The FDA will decide on the approval of xanomeline-trospium, a dual M1/M4 muscarinic acetylcholine receptor agonist in the central nervous system, for the treatment of schizophrenia patients by September 2024.
Karuna Therapeutics announced today the Food and Drug Administration (FDA) accepted its xanomeline-trospium (KarXT) New Drug Application for the treatment of adults with schizophrenia.1
“If approved, KarXT could be one of the more important new product introductions in neuropsychiatry by providing a novel pharmacological approach for the treatment of schizophrenia,” said Bill Meury, president and chief executive officer of Karuna Therapeutics in a press release.
Schizophrenia affects 2.8 million in the US and hinders daily living. Characteristics of the mental illness fall into 3 domains: positive symptoms (hallucinations and delusions), negative symptoms (struggle with enjoying life and withdrawal from others), and cognitive impairment (issues in memory, concentration, and decision-making). People with schizophrenia struggle to keep jobs, live independently, and to maintain relationships. Although current schizophrenia treatment can be effective in managing symptoms, about 30% do not have improvements after therapy, and 50% only have partial improvements in symptoms.
Xanomeline-trospium acts as a dual M1/M4 muscarinic acetylcholine receptor agonist in the central nervous system, believing to help positive, negative, and cognitive symptoms of schizophrenia. While other treatments of schizophrenia directly block dopamine receptors, this drug does not, offering a new approach to treating the mental illness.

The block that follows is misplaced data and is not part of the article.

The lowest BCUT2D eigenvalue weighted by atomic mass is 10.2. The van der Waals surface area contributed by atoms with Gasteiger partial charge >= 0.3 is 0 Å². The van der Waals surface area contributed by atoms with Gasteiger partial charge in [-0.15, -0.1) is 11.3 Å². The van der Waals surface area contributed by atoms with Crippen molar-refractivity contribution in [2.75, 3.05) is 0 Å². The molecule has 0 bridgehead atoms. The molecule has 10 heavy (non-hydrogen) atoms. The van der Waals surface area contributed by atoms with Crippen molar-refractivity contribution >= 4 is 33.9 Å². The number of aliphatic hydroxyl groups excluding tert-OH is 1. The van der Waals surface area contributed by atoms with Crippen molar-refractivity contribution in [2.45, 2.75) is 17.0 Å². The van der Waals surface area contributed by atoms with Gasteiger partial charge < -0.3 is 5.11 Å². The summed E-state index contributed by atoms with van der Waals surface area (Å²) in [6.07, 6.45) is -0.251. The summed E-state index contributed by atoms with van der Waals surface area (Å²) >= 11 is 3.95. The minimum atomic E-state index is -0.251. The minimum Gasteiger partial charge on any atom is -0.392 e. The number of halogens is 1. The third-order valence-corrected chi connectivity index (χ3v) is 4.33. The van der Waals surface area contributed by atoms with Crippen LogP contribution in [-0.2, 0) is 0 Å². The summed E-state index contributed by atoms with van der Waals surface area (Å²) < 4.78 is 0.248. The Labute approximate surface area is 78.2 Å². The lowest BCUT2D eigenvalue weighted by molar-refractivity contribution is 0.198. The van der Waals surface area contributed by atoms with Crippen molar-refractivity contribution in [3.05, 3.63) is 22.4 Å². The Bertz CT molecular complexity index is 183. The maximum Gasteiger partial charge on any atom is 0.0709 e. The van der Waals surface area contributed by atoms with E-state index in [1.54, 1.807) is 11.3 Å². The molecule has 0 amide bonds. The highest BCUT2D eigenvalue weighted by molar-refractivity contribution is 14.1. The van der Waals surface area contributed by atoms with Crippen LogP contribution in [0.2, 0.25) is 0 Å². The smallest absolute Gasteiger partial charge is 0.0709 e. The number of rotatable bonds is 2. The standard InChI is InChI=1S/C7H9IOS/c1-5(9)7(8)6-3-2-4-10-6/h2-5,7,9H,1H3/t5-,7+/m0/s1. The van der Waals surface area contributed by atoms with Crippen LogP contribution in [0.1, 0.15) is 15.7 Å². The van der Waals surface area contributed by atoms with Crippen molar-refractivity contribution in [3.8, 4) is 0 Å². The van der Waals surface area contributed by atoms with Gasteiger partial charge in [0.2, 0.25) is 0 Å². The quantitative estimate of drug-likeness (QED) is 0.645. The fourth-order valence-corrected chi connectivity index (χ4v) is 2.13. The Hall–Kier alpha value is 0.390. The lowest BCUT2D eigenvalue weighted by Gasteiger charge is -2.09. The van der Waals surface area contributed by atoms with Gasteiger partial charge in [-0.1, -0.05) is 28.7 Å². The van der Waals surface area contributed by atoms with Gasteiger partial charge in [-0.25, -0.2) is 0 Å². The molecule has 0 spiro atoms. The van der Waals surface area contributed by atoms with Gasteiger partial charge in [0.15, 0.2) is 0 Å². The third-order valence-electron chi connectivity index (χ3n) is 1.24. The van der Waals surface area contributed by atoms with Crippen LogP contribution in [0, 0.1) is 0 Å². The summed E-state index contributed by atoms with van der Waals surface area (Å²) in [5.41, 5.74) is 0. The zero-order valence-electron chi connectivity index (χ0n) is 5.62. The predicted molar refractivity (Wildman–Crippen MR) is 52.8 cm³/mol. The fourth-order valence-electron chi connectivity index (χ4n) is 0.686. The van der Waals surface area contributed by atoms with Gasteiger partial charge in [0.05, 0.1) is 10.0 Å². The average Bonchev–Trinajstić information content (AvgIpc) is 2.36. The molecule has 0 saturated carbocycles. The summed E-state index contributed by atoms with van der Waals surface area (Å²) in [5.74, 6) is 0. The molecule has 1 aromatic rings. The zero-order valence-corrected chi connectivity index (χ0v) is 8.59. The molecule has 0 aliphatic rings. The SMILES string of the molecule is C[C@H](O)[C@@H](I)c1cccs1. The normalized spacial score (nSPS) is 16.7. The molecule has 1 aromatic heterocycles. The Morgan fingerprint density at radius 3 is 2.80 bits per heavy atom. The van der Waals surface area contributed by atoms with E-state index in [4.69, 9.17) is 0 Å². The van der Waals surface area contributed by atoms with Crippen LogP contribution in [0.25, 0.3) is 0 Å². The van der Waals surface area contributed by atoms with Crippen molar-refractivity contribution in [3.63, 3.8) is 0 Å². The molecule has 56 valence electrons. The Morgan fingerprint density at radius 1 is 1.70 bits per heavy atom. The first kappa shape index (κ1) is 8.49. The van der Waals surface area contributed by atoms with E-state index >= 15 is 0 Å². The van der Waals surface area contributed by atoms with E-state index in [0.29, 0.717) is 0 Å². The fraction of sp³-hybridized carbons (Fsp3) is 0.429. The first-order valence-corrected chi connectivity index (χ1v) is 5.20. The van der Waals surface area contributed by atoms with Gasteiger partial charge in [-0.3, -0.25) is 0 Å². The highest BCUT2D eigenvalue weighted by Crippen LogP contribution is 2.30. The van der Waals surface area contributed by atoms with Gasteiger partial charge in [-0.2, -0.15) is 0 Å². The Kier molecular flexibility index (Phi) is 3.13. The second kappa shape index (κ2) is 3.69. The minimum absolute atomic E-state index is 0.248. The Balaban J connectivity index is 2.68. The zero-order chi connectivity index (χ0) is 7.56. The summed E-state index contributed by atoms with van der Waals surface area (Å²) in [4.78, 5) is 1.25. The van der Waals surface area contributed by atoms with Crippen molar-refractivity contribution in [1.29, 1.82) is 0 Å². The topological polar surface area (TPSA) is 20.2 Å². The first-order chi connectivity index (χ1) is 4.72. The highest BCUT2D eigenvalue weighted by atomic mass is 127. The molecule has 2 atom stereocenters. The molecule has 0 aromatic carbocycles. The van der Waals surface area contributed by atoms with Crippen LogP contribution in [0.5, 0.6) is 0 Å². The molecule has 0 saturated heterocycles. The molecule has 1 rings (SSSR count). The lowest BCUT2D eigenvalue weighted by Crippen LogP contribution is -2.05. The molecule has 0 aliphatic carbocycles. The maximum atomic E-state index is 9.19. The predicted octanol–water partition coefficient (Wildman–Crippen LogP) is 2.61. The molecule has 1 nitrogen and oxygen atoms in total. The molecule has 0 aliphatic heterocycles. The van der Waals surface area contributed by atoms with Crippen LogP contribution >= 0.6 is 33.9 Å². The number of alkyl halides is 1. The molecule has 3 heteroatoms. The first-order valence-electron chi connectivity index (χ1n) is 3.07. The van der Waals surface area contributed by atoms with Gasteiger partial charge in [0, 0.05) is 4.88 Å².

If the FDA approves xanomeline-trospium, it will mark as the first pharmacological approach to treating schizophrenia since the 1970s. Within the past year, the FDA approved a New Drug Application for aripiprazole, a bi-monthly injection, that treats schizophrenia and bipolar disorder.2 Though xanomeline-trospium shows promise through the pivotal EMERGENT trial, demonstrating how xanomeline-trospium is associated with significant improvements in schizophrenia symptoms.1
The EMERGENT program included 5 trials. The first 3 trials compared xanomeline-trospium with a placebo to access efficacy and safety, and 2 trials evaluating the long-term safety of the drug.
In the 3 placebo-controlled trials, xanomeline-trospium demonstrated statistically significant improvements in schizophrenia symptoms compared to placebo. Also, the drug was typically well-tolerated—the only adverse events were cholinergic and mild to moderate in severity. Unlike other antipsychotics, xanomeline-trospium was not associated with weight gain, somnolence, and movement disorders.
“Diagnosis marks the beginning of an often long and tiresome search for effective and tolerable treatment options,” said Gordon Lavigne, M.Ed., chief executive officer of Schizophrenia & Psychosis Action Alliance, in a Karuna Therapeutics press release. “The nature and magnitude of side effects often play a pivotal role in whether someone continues treatment, which is often crucial to minimize the risk of relapse and realize the life-altering benefits of long-term treatment. Potential approval of a pharmacologically distinct treatment option would be a welcome innovation for people living with schizophrenia.”
The FDA will decide on the approval of xanomeline-trospium for the treatment of schizophrenia patients by September 26, 2024.